Family dismisses Morocco deaths speculation
Sunday 28 August 2011
Relatives of a couple who both died on holiday in separate falls, leaving their four children orphaned, have branded speculation over their deaths "hurtful and malicious".
Roger and Mathilde Lamb were on holiday with their four sons in the tourist resort of Essaouira on Morocco's Atlantic coast when they died in separate incidents.
The exact circumstances of the death of the couple, from Pensham, near Pershore, Worcestershire, are still unknown.
The British Embassy in Rabat has confirmed reports that Mrs Lamb, known as Tilly, fell from an apartment in Essaouira while her husband died after a separate fall at a different building a few days later.
Their sons, who are all between nine and 16, are now in the UK being looked after by relatives.
But yesterday Mrs Lamb's brother-in-law Mark Rogerson, speaking on behalf of the couple's families, urged against speculation.
He said: "Roger and Tilly's families have seen a report in one section of the media that a member of the family believes the police are treating the two deaths as 'suspicious'. This is a misconception.
"We fully understand that the police routinely investigate the deaths of British nationals abroad in unusual circumstances on behalf of the coroner.
"Eventually, an inquest will rule on these two tragic incidents, which may take some months.
"Until that time, the family regards any speculation as hurtful and malicious."
Mr Rogerson, who lives in France, said they still knew very few details about what happened.
He said they heard about Mrs Lamb's death last Thursday after she apparently fell the previous night. They then heard about Mr Lamb's death on Monday.
Mr Rogerson said Mrs Lamb would have been 44 next month, while her husband was 47.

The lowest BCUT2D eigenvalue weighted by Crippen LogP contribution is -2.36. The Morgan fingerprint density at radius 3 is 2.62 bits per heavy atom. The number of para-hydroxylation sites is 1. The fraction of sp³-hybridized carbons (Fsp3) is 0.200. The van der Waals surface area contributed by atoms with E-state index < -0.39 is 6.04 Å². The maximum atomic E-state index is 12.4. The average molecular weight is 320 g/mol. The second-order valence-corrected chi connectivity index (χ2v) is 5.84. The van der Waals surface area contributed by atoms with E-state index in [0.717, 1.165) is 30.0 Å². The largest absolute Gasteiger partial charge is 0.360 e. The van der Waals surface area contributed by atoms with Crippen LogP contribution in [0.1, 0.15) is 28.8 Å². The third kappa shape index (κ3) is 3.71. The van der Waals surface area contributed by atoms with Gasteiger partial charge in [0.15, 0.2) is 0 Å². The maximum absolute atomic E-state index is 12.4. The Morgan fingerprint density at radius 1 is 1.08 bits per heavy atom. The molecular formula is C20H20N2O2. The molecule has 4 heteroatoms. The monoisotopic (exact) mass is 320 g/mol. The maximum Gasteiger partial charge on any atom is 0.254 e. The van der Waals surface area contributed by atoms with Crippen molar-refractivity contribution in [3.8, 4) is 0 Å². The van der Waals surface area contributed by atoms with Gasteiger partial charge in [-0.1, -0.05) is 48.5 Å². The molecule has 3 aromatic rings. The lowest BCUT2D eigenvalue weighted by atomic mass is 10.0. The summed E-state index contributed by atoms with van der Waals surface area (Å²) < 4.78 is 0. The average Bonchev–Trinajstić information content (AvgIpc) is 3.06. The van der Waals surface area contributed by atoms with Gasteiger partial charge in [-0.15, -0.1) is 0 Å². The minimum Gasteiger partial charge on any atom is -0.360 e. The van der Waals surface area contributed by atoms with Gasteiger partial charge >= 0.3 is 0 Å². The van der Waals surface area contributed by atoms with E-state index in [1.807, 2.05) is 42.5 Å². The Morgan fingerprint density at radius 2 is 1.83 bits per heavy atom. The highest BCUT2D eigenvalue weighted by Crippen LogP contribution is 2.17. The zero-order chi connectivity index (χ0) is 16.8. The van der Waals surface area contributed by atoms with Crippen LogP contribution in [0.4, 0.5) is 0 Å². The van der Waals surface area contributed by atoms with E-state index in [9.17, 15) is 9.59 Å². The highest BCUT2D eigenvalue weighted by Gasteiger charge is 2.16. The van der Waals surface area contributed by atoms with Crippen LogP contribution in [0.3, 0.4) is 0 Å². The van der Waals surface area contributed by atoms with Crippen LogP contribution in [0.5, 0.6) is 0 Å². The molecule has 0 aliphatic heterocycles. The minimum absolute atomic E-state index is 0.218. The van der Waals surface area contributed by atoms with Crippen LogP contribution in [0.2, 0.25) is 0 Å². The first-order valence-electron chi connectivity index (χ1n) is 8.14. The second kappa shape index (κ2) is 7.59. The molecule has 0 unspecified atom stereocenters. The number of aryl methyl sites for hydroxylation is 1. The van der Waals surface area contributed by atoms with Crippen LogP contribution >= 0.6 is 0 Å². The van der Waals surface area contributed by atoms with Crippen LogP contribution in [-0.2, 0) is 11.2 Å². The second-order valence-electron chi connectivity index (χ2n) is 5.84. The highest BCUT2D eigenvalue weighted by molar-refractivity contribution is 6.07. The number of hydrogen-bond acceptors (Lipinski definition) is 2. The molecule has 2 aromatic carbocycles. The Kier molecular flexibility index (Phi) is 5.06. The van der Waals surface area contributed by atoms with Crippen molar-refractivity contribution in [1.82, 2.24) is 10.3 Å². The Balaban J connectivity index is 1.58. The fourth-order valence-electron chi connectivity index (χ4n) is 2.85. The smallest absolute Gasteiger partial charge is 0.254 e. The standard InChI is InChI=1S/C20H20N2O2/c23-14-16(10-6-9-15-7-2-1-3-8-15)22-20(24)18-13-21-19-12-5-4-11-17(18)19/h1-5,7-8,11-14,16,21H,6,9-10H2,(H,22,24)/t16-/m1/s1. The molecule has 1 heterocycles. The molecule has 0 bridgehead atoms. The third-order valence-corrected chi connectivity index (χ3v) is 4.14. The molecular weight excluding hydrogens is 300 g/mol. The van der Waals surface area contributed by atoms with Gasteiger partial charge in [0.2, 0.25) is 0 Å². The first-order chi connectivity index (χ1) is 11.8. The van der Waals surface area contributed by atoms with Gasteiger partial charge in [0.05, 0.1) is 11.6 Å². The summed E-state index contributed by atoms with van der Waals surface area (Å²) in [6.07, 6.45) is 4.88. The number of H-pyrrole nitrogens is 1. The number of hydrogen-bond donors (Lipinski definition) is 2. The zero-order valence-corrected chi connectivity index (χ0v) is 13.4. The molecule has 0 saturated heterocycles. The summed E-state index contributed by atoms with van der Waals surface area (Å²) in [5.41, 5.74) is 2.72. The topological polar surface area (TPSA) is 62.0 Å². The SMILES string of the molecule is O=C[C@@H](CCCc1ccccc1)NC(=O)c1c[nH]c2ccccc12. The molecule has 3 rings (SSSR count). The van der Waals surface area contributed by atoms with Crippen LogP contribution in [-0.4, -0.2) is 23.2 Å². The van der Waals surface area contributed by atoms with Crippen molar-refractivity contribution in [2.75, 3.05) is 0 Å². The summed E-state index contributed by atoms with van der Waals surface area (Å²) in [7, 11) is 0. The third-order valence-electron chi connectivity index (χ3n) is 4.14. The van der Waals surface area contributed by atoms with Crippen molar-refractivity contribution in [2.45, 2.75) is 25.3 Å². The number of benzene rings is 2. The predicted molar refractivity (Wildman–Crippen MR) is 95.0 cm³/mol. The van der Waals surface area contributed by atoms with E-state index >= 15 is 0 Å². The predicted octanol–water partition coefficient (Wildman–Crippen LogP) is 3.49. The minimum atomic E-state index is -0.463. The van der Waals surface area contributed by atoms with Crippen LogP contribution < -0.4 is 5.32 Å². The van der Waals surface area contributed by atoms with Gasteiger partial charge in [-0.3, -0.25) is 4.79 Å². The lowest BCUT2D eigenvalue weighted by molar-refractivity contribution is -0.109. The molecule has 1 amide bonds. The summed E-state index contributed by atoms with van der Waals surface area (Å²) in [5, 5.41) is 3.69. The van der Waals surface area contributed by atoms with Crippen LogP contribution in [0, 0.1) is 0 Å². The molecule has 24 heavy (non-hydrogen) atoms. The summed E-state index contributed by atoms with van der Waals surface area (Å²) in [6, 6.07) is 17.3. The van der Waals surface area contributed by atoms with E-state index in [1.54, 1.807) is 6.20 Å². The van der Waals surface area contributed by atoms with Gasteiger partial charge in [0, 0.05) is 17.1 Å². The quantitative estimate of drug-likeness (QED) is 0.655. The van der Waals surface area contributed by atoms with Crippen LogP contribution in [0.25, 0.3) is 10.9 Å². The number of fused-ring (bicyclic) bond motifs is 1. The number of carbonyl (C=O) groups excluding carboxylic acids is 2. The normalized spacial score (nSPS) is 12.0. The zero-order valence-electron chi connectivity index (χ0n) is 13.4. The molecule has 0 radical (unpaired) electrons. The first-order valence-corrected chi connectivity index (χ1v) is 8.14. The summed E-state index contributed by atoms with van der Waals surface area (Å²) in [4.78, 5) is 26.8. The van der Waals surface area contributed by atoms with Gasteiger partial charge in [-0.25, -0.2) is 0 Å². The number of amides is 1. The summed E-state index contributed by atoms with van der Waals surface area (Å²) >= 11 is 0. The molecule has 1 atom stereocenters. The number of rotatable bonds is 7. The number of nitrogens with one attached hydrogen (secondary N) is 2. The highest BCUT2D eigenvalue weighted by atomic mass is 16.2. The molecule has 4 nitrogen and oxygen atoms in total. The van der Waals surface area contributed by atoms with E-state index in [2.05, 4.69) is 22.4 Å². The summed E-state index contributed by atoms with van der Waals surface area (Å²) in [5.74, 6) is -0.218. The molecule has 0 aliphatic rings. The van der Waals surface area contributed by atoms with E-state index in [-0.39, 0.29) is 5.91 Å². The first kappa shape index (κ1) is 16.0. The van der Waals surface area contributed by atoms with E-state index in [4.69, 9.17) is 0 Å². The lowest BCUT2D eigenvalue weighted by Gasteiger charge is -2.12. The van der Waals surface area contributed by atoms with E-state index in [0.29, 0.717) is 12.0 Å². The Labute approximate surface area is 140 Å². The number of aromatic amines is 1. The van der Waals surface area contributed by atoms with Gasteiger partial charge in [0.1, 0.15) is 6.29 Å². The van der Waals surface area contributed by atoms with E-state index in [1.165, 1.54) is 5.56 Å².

A statement released by Mr Rogerson on Friday said: "Roger and Tilly's families have been deeply shocked and saddened by their tragic deaths while on holiday in Morocco.
"Our principal concern at the moment is to provide love and support to their four sons who have had to suffer the loss of both a mother and a father in swift succession."
Mr Rogerson, who described the couple as "lovely", said geotechnical engineer Mr Lamb worked for some time in New Zealand, and there had been discussions about the rest of the family moving there.
The Foreign and Commonwealth Office was offering consular assistance to the family.
The Rev Terry Henderson, rector for Great Comberton in Worcestershire, where Mrs Lamb's elderly mother lives, paid tribute to the couple.
He said they were very much part of the community through their children's school, Elmley Castle Church of England School.
"In a small rural community like this, when news like that is suddenly made known, the community, because they know the couple so well through the school, are traumatised by it because in a rural community you get to know people very well," he said.
He said Mrs Lamb was chairman of the school's parent teacher association (PTA) for several years and both she and her husband were very involved with the school.
"They were very much a part of the community through the school. I hear that one of her sisters is looking after the children," he said.
But he said it was still unclear exactly what had happened: "There is lots of speculation, nobody knows quite what happened.
"You hear people say 'Oh this must have happened', but it's speculation. Nobody really knows what happened."
Mrs Lamb's body will be repatriated to Wiltshire, where some of her family come from, Wiltshire Police confirmed. It is not yet known where her husband will be repatriated.
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